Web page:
, 2002).As a result ofthe animals that are used for medical and veterinary education, adverse impactsmay be experienced by students. The use and disposal of healthy animals maycause powerful emotional experiences and high degree of stress which have greatpotential to affect the students’ learning adversely, and indeed their ownhealth (Knight, 2011).
The expense ofresearch involving animals can be a negative aspect, especially if claims thatanimals are not as useful are true. Apart from the cost of the animals ifbought, the cost feeding and maintaining the animals themselves can mount. Ifalternatives to animals in research could possibly be cheaper, this may be asolution to economic issues of animal experimentation and should beinvestigated (Smyth, 1978). Animalsfrequently fail to accurately mirror human responses with sufficient accuracy.
Variancesbetween different species may exist in absorption, distribution, metabolism,and elimination pathways or rates, resulting in differing toxico- orpharmacokinetics. Differences may also occur in toxico- or pharmacodynamics,and all of these factors may contribute to differences in the organ systemsaffected, and in the nature and magnitude of those effects. Given this, theremay be a need for researching into alternatives that will give more accurate resultsto correspond with a human response.In addition,stresses that can be experienced by the laboratory animals when they are beinghandled and during routine laboratory procedures, especially the stressfulmethods of dose administration during toxicity tests can have an effect on theoutcome. Such stresses have the potential to alter their physiological,hormonal, and immune status in ways that may alter the progression of diseasesand distort responses to chemicals and test pharmaceuticals, thus rendering anyresults of the experiment less accurate (Knight, 2011). With allexperiments, whether it is required by law or not, it is ethically desirablefor some sort of cost/benefit analysis to be considered, where the cost is thepain, suffering and distress or death inflicted upon the animals, and thebenefit is the probability that the project will be successful and providepotential benefits to humans or animals (Festing et al.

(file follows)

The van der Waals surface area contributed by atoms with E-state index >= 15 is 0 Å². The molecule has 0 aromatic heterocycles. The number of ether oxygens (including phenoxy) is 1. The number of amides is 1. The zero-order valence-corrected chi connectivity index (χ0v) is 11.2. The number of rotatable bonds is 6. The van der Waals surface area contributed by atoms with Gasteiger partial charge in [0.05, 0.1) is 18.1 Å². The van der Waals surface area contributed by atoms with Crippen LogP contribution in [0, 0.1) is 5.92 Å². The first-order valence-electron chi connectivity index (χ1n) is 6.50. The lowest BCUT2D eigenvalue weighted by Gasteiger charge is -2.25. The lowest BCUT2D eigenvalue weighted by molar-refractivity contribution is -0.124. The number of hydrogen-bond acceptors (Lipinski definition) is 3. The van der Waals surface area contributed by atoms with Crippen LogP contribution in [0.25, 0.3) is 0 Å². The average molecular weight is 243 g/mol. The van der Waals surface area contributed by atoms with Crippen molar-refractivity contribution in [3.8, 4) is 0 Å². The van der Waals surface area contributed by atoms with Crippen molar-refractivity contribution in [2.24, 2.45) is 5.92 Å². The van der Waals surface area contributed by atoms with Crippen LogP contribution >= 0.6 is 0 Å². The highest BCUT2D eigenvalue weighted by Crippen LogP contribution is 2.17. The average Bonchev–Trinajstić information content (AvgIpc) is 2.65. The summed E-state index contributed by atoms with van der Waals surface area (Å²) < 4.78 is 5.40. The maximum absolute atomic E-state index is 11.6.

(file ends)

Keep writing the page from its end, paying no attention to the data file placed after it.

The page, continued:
, 2002). The Three Rs(Reduction, Replacement and Refinement) were first proposed by Russel and Burch(1959). They have become widely accepted principles in the governance of humaneanimal research (Ormandy et al., 2009). Theseprinciples encourage researchers to consider reducing the number of animalsused in experiments to a minimum that is necessary, refine the experiment tolimit the pain and distress to which animals are exposed, and replace the useof animals with non-animal alternatives wherever possible (Ferdowsian and Beck,2011).
Activistsagainst the use of animals in experiments are increasingly gaining support ofthe wider public, putting significant pressure on government officials to putharsher restrictions on animal experimentation (Bennett and Ringach, 2016). Variousalternatives to the use of animals in research have been suggested which canavoid the use of animals in such research (Balls, 2002). Thesemethods can provide a substitute for drug and chemical testing up to an extent(Doke and Dhawale, 2015). Duringthe past two decades the development and availability of non-harmful teachingmethods has risen significantly. These include computer simulations, highquality videos, ethically sourced cadavers (acquired from animals that havebeen euthanised for medical reasons), models, and surgical simulators. Ideally,humane veterinary surgicalcourses that make use of non-animal alternatives when possible are comprised ofseveral stages. Students could begin by learning basic manual skills, such as suturingand instrument handling, then progress to using knot-tying boards, plasticorgans, and similar models (Knight, 2011).
No pain will be involved by avoiding the dissection of animals, and models willreduce the number of animals used (Smyth, 1978). They may then move on to practicesurgery performed on ethically sourced cadavers. Finally, students will watch,assist with, and then perform under close supervision surgery on real patientsthat benefit from the surgery rather than healthy animals that would be later euthanized(Knight, 2011). In vitro cell and tissue cultures is animportant alternative for animal experiments. It involves the isolation ofcells or tissues taken from an organ (liver, kidney, brain, skin, etc.) of ananimal and kept outside of the body in a suitable growth medium for an extendedperiod. They provide an opportunity to study the cellular response in a closedsystem, where the experimental conditions can be preserved. These models canprovide preliminary information for the results of in vivo experiments (Doke and Dhawale, 2015).